The bridge’s ribbed undercarriage does bring greater intention to infrastructure design. A bridge with a steel deck would have been more inflexible, a harder surface overhead. By crafting the structure out of concrete, the architects were able to give it softer, more elegant contours.
Plus, if you’re a structure geek, these ribs reveal the ways in which the bridge’s weight is distributed. As Tim Williams, a managing principal at Maltzan’s firm, tells me later: “If you’re a civil engineer, you would really love the underside. It’s like looking underneath the hood of a car.”
L.A.’s new 6th Street Bridge is rising. See the rebirth of the historic span in these photos
New design showcases iconic arches from the original bridge
For Maltzan, who is 62 — adolescence, as far as architecture is concerned — the 6th Street Viaduct will function as his most visible mark on Los Angeles.
Born outside of Levittown on Long Island, Maltzan first came to L.A. as part of a student research trip with Harvard University’s graduate school of design in 1987. “All of my classmates couldn’t wait to get out of here,” he recalls. “But I felt really comfortable” — noting his familiarity with suburban environments.
The second time he came to L.A. was in 1988 to work in Frank Gehry’s office, on the design of Walt Disney Concert Hall. That time he stayed for good.
Since breaking out on his own in 1993, the architect has worked on buildings that have experimented with purpose and form, as well as construction technique. And there are a lot of them. In fact, you may have, at one point or another, set foot in a Maltzan structure. His firm has designed dormitories, educational buildings, apartment houses and permanent supportive housing. They’ve also designed museum installations — including the ongoing fashion exhibition “Lee Alexander McQueen: Mind, Mythos, Muse” at the Los Angeles County Museum of Art.
But one of the major throughlines of his practice has been in the cultural arena.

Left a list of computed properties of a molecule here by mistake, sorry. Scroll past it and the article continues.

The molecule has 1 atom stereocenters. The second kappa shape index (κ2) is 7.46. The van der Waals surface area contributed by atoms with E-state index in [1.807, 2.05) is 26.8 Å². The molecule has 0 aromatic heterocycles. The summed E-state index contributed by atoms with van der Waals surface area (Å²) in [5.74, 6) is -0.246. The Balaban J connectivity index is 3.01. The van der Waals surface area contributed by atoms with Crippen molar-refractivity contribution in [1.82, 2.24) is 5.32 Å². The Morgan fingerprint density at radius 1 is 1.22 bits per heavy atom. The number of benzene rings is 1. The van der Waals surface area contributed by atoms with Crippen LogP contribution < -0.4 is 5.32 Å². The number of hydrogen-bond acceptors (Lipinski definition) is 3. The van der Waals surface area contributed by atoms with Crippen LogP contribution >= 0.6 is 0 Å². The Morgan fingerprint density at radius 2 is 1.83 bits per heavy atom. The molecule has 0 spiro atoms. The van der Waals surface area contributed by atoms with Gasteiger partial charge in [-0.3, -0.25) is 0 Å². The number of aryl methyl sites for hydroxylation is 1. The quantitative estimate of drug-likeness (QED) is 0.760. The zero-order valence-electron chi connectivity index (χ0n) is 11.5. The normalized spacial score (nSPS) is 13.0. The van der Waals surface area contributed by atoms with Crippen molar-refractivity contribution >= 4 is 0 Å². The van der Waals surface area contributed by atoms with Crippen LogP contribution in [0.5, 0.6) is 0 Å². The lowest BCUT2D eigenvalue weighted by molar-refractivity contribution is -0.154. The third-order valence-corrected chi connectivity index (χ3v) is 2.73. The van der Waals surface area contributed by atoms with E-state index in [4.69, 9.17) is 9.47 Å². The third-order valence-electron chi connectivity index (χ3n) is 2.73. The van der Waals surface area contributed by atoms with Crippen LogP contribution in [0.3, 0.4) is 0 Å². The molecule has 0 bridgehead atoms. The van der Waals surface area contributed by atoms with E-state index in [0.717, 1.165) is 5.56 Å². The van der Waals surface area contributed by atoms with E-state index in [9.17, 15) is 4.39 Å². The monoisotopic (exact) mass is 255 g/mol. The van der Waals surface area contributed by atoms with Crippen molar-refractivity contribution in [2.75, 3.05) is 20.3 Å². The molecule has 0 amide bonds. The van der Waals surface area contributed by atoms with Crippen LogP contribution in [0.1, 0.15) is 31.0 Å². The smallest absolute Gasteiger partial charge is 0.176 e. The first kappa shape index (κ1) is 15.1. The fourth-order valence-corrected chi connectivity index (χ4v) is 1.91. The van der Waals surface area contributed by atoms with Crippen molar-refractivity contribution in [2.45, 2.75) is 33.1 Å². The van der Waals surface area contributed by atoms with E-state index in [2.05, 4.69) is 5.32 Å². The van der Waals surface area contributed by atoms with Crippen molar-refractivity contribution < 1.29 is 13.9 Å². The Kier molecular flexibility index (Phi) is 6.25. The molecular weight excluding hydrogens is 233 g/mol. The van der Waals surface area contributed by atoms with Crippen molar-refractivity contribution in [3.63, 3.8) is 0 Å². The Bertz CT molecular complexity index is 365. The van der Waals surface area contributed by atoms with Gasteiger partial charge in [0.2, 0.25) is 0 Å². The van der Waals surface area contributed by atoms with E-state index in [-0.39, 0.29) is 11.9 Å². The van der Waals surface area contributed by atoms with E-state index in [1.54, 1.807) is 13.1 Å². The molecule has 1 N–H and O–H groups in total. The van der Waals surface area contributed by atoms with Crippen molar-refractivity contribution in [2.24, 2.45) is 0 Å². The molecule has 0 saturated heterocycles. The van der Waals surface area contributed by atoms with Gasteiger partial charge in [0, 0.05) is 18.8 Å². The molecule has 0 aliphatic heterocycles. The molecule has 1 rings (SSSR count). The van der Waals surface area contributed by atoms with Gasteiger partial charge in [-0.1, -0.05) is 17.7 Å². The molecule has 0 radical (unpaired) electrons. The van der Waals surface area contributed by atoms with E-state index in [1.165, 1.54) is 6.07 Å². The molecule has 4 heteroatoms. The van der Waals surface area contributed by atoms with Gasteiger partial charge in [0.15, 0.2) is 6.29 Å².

The project that built Maltzan’s reputation in L.A. was the design of the Inner-City Arts complex, an early arts education campus that in the ‘90s transformed a gritty acre in skid row into a gleaming village of buildings for at-risk youth. He subsequently drew national attention for thoughtfully repurposing an old stapler factory in Queens, N.Y., into a temporary home for the Museum of Modern Art while the museum expanded its Manhattan building.
“The overall effect is mesmerizing,” wrote former Times architecture critic Nicolai Ourossoff of the MoMA project. “Maltzan has created the museum’s identity out of almost nothing — some paint, some boxes, a few fluorescent lamps.”
For the record:
9:08 a.m. June 30, 2022An earlier version of this article included a photo caption that said a concrete guardrail on the bridge will protect a path for pedestrians and cyclists. That particular path is for pedestrians only.
Closer to home, Maltzan has overseen a two-decade-long master plan for the Hammer Museum, which has expanded and tweaked Edward Larrabee Barnes’ original Modernist design from the ‘80s. He raised ceilings, added a theater and, most recently, created a gallery for prints. The museum has been able to achieve all of this without closing down.
The work reveals an architect who is willing to fade into the background when necessary. “In some places, our work there is very visible,” says Maltzan, “in other cases it is not.”
One of the eye-catching additions is a second-story pedestrian bridge, added in 2014, that helped to unify the museum’s galleries. Made from perforated steel, its curved design offers a touch of panache amid the staid Modern architecture.
“It’s pure functionalism matched with incredible warmth and the ability to find a gesture that is fluid and soft in the middle of a hard thing,” says Hammer Director Ann Philbin. “It’s never just decorative.”
Michael Maltzan’s route to success is as carefully thought out as his high-profile commissions
If at the Hammer, Maltzan has helped reimagine a museum, for a recent ground-up project in Canada, he helped reimagine some of its fundamental ideals. As the viaduct’s arches were taking form in L.A., Maltzan’s studio, in collaboration with Cibinel Architecture in Winnipeg, was putting the finishing touches on Qaumajuq, a 40,000-square-foot center for Inuit art at the Winnipeg Art Gallery.
Unveiled last year, the design had to achieve a daunting number of tasks. Among them: seamlessly connect with the museum’s acclaimed Brutalist building from 1971, designed by Gustavo da Roza, while addressing a host of concerns about the ways in which Indigenous art is presented in museums (which are a Western conceit).
For his research, Maltzan made a journey to the Arctic Circle to better understand the conditions under which much of Inuit art is made and seen. (Winnipeg sits on the Canadian prairie, more than 1,000 miles to the south and a world apart from the more austere landscapes of Nunavut, where many Inuit artists are from.) He also worked with the museum’s Indigenous advisory circle, whose ideas helped shape the design.